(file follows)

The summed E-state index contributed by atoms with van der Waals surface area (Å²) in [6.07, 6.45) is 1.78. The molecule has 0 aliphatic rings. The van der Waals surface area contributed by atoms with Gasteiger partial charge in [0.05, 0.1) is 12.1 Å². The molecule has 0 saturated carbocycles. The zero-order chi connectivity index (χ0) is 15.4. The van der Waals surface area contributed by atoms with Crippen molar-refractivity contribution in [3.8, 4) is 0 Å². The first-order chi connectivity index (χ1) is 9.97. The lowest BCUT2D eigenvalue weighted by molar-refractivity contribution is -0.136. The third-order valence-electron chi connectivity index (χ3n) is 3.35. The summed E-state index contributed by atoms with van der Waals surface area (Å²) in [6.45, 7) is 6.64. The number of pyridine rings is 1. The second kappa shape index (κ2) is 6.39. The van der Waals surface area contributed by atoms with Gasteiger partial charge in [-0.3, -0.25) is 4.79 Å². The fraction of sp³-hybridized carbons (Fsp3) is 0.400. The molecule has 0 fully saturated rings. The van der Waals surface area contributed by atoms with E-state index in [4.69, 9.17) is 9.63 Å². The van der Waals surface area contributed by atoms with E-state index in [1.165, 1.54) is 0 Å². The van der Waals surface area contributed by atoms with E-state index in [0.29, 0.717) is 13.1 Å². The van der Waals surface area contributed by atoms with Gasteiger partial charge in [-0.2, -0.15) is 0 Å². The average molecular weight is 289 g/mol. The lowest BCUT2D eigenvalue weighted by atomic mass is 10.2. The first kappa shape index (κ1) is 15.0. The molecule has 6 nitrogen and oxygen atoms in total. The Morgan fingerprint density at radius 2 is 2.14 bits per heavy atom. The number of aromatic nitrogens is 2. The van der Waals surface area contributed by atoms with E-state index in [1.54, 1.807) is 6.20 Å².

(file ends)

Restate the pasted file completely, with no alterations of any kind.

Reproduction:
The summed E-state index contributed by atoms with van der Waals surface area (Å²) in [6.07, 6.45) is 1.78. The molecule has 0 aliphatic rings. The van der Waals surface area contributed by atoms with Gasteiger partial charge in [0.05, 0.1) is 12.1 Å². The molecule has 0 saturated carbocycles. The zero-order chi connectivity index (χ0) is 15.4. The van der Waals surface area contributed by atoms with Crippen molar-refractivity contribution in [3.8, 4) is 0 Å². The first-order chi connectivity index (χ1) is 9.97. The lowest BCUT2D eigenvalue weighted by molar-refractivity contribution is -0.136. The third-order valence-electron chi connectivity index (χ3n) is 3.35. The summed E-state index contributed by atoms with van der Waals surface area (Å²) in [6.45, 7) is 6.64. The number of pyridine rings is 1. The second kappa shape index (κ2) is 6.39. The van der Waals surface area contributed by atoms with Gasteiger partial charge in [-0.3, -0.25) is 4.79 Å². The fraction of sp³-hybridized carbons (Fsp3) is 0.400. The molecule has 0 fully saturated rings. The van der Waals surface area contributed by atoms with E-state index in [4.69, 9.17) is 9.63 Å². The van der Waals surface area contributed by atoms with E-state index in [1.165, 1.54) is 0 Å². The van der Waals surface area contributed by atoms with E-state index in [0.29, 0.717) is 13.1 Å². The van der Waals surface area contributed by atoms with Gasteiger partial charge in [-0.2, -0.15) is 0 Å². The average molecular weight is 289 g/mol. The lowest BCUT2D eigenvalue weighted by atomic mass is 10.2. The first kappa shape index (κ1) is 15.0. The molecule has 6 nitrogen and oxygen atoms in total. The Morgan fingerprint density at radius 2 is 2.14 bits per heavy atom. The number of aromatic nitrogens is 2. The van der Waals surface area contributed by atoms with E-state index in [1.54, 1.807) is 6.20 Å².